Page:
Ruth was born in Baltimore, Maryland, as the only child of her mother and father, a Veterans Administration doctor. Among the places she has lived are Woodstock, Virginia; Milwaukee, Wisconsin; Lebanon, New Hampshire and Augusta, Maine. Ruth’s father died when she was 12 years old and she and her mother moved to Washington, D.C., to live above her grandmother’s dress shop. Her mother remarried when Ruth was 19, and she gained a stepbrother. She attended Roosevelt High School in Washington, D.C., and was enrolled at Boston University for a year.
She returned home to work as a civilian U.S. Air Force employee at the Pentagon. Ruth was married to her first husband in 1951, and they had two children. In the 1960s and 70s, Ruth and her best friend started their own business, producing custom oil paintings for local designers and sold their artwork through a local department store. In the mid-70s, she became an administrative assistant for a government contractor who was putting together a computerized Chinese/English dictionary.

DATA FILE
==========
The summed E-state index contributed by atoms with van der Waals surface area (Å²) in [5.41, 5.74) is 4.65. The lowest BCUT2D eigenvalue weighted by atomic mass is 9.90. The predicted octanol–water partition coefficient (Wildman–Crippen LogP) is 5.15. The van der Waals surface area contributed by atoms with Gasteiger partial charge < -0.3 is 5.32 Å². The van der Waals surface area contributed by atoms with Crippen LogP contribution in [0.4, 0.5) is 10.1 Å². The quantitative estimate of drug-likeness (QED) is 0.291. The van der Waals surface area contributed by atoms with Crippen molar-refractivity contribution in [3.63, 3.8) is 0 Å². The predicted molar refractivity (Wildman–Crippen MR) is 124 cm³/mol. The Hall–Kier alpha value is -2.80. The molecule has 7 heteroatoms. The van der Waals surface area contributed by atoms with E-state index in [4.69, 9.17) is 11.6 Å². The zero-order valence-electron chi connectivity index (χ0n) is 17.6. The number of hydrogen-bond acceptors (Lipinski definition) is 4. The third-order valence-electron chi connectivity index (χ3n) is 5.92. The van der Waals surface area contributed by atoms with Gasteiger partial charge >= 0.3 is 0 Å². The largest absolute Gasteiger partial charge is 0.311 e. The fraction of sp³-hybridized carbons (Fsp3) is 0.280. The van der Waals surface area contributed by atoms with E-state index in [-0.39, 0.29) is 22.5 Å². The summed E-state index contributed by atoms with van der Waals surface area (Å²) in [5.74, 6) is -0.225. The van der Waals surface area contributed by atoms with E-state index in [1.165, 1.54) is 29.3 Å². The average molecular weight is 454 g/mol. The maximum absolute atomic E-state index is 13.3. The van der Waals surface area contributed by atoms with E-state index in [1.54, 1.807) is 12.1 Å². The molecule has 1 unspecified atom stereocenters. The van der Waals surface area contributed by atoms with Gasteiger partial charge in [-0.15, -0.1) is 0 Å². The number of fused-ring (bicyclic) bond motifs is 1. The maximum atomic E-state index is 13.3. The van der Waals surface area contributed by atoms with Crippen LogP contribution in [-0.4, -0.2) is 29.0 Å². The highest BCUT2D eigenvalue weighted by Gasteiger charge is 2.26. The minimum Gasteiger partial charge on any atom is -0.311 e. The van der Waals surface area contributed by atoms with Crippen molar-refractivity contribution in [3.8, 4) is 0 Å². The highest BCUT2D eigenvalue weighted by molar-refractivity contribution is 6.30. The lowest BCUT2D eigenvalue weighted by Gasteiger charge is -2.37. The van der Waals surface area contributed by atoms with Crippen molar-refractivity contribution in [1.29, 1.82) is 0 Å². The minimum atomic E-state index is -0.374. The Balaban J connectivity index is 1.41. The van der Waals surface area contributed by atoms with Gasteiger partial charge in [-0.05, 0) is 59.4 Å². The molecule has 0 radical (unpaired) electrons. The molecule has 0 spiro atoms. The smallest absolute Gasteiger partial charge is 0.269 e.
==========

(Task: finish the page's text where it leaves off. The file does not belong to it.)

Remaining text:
After divorcing in 1977, she married her high school sweetheart. Ruth’s second husband owned a local dry cleaning business, where she joined him in developing a state-of-the-art cleaning/preservation process for wedding gowns. Her husband passed away in 2005. Together they had six children, 12 grandchildren and two great-grandchildren.
Ruth enjoys reading biographies and history, attending the theater, and listening to Broadway musicals. She loved to write poems for her family and friends to mark special occasions and milestones, and was also the self-declared family photographer and historian, who took pictures at every event. She enjoys staying in touch with her friends and family, near and far, through cards, notes and phone calls.
Over the years she served as an Easter Seals volunteer, and participated in her children’s PTA, as well as her Synagogue Sisterhood. In 1978 she and her husband bought a home in Bethany Beach, Delaware, that they enjoyed year-round. Ruth also loved traveling to Aruba for three weeks every year to escape the Washington winters!